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Tuesday, July 23, 2013

Occam’s razor

Sam Howard has accomplished some of the best quantitative analysis of local elections that you will ever see produced by an unpaid journalist in his ongoing series about why mixed-member proportional voting would alter Rhode Island politics and power structures

WPRI’s Ted Nesi touched on the same subject in a piece about why the Ocean State would benefit from more competitive elections. Meanwhile, it turns out Ken Block is considering running for governor as Republican rather than a Moderate.

All three events point to a similar conclusion: that a more influential GOP would improve political discourse in the Ocean State. Well … making political discourse less one-sided is a good thing only if it ALSO makes it more representational of the people the politics purports to represent.


As Nesi points out, mainstream party labels do little to describe local politicians:

“…Rhode Island Republicans have a good point – local officeholders deal with a whole range of issues that don’t easily fit into the national parties’ widely recognized platforms. If you tell me what position someone takes on Obamacare or climate change, I could probably tell you which party he or she belongs to – but I still couldn’t tell you what he thinks about mandatory parking minimums or actuarial standards for pension plans.”

I’m sure both Block and Howard would agree – though Block may feel this “good point” belongs to Moderates and Howard progressives. All three actually make the same good point – but it’s most applicable to progressives who, electorally at least, far outnumber both Republicans and Moderates in Rhode Island.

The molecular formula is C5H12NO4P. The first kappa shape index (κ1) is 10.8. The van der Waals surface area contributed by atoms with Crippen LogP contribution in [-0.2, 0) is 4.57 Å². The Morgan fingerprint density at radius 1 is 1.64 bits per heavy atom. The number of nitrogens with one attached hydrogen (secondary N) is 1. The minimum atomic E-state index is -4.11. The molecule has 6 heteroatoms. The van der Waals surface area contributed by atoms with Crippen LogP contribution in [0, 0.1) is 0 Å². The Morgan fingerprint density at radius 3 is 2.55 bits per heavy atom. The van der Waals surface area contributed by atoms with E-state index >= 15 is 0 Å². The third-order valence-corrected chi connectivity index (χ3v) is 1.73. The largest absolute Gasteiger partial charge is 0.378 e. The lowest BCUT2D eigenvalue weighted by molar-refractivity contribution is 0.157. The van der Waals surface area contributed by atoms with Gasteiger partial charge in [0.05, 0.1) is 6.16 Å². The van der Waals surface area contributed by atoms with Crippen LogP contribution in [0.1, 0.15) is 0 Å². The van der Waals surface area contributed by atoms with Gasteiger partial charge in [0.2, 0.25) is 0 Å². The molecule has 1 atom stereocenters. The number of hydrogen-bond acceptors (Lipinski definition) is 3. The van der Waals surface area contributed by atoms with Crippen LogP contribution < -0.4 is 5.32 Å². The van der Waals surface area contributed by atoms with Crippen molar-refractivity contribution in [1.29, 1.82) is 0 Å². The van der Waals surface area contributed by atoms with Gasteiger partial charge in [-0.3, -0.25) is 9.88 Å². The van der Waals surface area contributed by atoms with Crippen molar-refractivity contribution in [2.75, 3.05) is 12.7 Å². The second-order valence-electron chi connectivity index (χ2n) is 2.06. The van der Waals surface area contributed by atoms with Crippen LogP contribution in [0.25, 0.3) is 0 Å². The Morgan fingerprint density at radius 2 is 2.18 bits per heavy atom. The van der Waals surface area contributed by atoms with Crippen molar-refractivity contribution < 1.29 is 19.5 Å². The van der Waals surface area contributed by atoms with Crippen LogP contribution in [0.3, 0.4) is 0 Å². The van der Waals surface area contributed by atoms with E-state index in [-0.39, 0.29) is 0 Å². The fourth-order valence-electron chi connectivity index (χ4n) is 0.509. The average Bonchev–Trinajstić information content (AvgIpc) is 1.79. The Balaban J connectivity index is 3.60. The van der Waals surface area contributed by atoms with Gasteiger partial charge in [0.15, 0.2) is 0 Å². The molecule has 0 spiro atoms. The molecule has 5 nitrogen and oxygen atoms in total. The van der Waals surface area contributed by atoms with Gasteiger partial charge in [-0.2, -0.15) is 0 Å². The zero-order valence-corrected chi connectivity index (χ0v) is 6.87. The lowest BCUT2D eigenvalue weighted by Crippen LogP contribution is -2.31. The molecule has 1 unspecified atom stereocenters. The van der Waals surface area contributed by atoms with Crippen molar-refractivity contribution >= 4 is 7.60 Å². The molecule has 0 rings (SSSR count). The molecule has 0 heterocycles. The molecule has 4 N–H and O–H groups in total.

Remember Occam’s razor, the notion that the explanation with the fewest assumptions is most likely right. In other words, why assume our elections and or party structure is broken when it’s much more likely that a state with a strong blue collar, union tradition and a pristine, well-protected environment would attract anything other than a bunch of liberal-minded voters?

So why then are we seeking ways to make our politics more inclusive of of a party system that doesn’t represent our community’s political ethos?

A simpler and more holistic solution would be to make local elections nonpartisan. Of course, this has the same snowball’s chance in hell of happening as does doing away with the master lever or instituting mixed-member proportional voting…

Hopefully this would address the real disconnect between Rhode Islanders and the people we elect to public office instead of artificially giving conservatives more influence than they deserve.

Bob Plain is the editor/publisher of Rhode Island's Future. Previously, he's worked as a reporter for several different news organizations both in Rhode Island and across the country.